For Black people who give birth, the Supreme Court’s decision to overturn Roe v. Wade in Dobbs v. Jackson Women’s Health Organization will have a disproportionately negative effect on their mental health. In fact, a confluence of factors point toward a coming mental health crisis among Black birth givers, especially in the largely Southern states that have already or will soon outlaw abortion. Black people who give birth are at higher risk for perinatal or postpartum mood and anxiety disorders (PMADs). Given that bans on abortion will cause more Black people to bring pregnancies to term and give birth, especially pregnancies that are unplanned or unwelcome, more of this group will be at risk for these mental health challenges with serious lasting impacts.

PMADs occur during and after about 15 to 20% of all pregnancies in the United States; however, for Black populations, this number is often double. Black people experience postpartum depression at rates 25 to 52% higher than the general population. Black people also face more barriers to mental health care and less access to treatment. Some of these barriers are socioeconomic. In part due to systemic racism’s effect on socioeconomic status, Medicaid covers the births of more than 65% of Black babies in the country. In the states that have not expanded Medicaid, many of which are also hostile to abortion, about 29% of women who are of reproductive age are Black and uninsured. Although pregnancy makes a patient eligible for Medicaid, prenatal care may be delayed because previously uninsured pregnant people may be unaware of their pregnancy status or may take time to sign up for Medicaid. Therefore, the onset of PMAD symptoms may go undiagnosed and untreated as care is not accessed promptly.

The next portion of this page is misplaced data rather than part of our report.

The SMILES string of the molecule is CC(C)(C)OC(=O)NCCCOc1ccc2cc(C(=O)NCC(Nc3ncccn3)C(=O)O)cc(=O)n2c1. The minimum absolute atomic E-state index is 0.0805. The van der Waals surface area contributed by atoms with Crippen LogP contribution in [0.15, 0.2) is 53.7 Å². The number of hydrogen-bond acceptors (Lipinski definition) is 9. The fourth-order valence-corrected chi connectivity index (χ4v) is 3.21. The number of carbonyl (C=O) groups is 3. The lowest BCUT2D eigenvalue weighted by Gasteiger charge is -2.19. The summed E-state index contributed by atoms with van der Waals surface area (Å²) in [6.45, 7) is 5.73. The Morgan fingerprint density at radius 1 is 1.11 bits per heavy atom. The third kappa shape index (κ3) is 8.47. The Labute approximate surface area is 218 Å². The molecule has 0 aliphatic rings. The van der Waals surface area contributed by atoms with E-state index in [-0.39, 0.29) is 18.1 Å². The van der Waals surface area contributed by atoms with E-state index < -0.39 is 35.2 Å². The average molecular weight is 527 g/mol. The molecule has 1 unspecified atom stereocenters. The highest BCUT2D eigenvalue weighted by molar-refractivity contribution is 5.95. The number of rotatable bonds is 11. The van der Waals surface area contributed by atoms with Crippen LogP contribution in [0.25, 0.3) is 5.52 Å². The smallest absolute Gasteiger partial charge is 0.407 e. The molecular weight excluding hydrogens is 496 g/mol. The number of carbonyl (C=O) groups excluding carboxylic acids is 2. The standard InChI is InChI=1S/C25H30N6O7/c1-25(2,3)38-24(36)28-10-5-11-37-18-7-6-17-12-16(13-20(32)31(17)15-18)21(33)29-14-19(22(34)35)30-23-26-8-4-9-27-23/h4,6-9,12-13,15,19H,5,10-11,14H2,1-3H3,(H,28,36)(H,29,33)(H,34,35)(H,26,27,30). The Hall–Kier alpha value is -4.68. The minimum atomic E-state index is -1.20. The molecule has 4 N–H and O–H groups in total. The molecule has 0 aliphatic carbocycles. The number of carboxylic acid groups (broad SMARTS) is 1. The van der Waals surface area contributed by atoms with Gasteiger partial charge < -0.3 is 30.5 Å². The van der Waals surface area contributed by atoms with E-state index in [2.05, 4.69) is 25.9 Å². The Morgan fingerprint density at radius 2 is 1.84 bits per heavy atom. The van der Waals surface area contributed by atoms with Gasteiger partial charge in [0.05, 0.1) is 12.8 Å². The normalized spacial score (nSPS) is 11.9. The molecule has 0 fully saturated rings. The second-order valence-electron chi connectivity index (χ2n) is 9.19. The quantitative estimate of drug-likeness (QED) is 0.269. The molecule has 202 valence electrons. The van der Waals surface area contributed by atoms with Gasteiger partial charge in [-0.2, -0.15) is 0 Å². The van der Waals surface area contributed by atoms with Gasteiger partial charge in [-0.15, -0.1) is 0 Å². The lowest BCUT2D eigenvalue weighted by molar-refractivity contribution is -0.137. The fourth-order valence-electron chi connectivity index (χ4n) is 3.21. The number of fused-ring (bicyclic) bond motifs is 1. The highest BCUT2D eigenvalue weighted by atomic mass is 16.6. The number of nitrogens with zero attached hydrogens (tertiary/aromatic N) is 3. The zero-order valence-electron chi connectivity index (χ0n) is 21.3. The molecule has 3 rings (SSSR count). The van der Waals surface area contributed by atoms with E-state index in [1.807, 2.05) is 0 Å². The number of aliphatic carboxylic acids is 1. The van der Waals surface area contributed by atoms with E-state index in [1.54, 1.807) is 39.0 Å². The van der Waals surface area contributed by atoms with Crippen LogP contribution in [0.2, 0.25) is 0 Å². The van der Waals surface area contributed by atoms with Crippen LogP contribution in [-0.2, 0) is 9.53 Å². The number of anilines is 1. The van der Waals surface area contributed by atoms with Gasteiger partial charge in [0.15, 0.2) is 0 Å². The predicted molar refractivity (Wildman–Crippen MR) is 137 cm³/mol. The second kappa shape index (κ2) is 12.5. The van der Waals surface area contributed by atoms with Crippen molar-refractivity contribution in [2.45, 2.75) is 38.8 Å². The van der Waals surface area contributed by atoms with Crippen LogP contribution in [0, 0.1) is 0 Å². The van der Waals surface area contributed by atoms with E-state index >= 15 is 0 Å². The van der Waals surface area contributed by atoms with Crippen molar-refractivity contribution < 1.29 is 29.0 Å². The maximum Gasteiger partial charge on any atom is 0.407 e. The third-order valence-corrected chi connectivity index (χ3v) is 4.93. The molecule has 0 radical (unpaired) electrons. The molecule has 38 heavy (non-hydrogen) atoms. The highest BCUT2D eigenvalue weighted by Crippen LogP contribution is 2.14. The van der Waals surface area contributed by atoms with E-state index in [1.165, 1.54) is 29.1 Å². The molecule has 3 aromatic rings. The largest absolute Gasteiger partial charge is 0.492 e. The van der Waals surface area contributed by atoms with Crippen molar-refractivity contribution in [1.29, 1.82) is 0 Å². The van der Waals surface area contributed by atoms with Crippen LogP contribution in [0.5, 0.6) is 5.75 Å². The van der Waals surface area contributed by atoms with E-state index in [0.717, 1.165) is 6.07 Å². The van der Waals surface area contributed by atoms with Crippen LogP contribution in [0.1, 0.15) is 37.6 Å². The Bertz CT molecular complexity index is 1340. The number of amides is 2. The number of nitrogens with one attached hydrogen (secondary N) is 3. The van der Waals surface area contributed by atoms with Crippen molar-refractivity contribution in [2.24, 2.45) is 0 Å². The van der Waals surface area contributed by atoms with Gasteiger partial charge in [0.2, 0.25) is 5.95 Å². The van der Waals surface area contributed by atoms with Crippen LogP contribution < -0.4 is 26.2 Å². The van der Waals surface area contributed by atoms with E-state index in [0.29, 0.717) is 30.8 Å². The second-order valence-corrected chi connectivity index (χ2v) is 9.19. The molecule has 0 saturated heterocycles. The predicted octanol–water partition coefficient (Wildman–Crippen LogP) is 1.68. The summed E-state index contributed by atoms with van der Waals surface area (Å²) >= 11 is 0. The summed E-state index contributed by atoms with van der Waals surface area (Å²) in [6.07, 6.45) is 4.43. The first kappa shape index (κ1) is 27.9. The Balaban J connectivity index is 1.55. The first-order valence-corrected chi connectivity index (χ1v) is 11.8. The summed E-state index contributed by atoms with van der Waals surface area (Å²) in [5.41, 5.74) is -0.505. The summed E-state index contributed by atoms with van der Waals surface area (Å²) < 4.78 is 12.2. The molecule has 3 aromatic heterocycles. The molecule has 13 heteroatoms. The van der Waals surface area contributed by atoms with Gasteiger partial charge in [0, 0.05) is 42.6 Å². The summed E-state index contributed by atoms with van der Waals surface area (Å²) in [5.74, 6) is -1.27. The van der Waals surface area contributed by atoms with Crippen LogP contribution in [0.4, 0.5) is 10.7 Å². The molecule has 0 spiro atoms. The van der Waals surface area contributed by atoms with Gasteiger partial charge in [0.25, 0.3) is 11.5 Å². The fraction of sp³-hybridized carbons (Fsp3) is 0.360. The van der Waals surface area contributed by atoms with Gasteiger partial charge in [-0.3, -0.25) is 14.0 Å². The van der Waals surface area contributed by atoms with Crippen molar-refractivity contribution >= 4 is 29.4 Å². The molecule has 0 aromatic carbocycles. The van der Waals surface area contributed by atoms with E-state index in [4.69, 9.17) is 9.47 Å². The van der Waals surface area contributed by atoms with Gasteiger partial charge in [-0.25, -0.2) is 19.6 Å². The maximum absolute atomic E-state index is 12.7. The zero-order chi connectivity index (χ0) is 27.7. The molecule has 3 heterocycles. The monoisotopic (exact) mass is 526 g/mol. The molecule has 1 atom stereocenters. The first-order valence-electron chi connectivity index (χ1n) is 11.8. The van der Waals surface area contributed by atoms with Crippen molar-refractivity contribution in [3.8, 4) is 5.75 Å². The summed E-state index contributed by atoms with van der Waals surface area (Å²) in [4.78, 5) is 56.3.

Additional medical complications for birth givers and their infants also contribute to the greater prevalence of PMADs among Black birth givers, like the fact that Black mothers are two times more likely to have their baby die within the child’s first year of life, and that Black people who give birth are also twice as likely to experience a severe maternal morbidity (SMM) event or life-threatening pregnancy complication. These events can bring on or worsen symptoms of PMADs. Discrimination, racial stressors, and racial trauma during the birthing process all contribute to the pressure placed on a new Black parent who has given birth.

To help stave off this crisis, Medicaid access must be expanded in the states that have not done so already. In 2019, 58.7% of Black people in the country lived in the South. With the loss of abortion healthcare in the Southern states, more mental healthcare will be needed for Black people who give birth. Beyond Medicaid access, more culturally appropriate screenings for mental health problems must be performed for parents-to-be. The earlier and more often symptoms of PMAD can be caught and addressed in Black birth givers, the better for parents, children, and communities.

Krista L. R. Cezair is a 2022 summer legal intern at the O’Neill Institute and a rising 3L at Harvard Law School and Master of Public Health candidate at the Harvard T.H. Chan School of Public Health.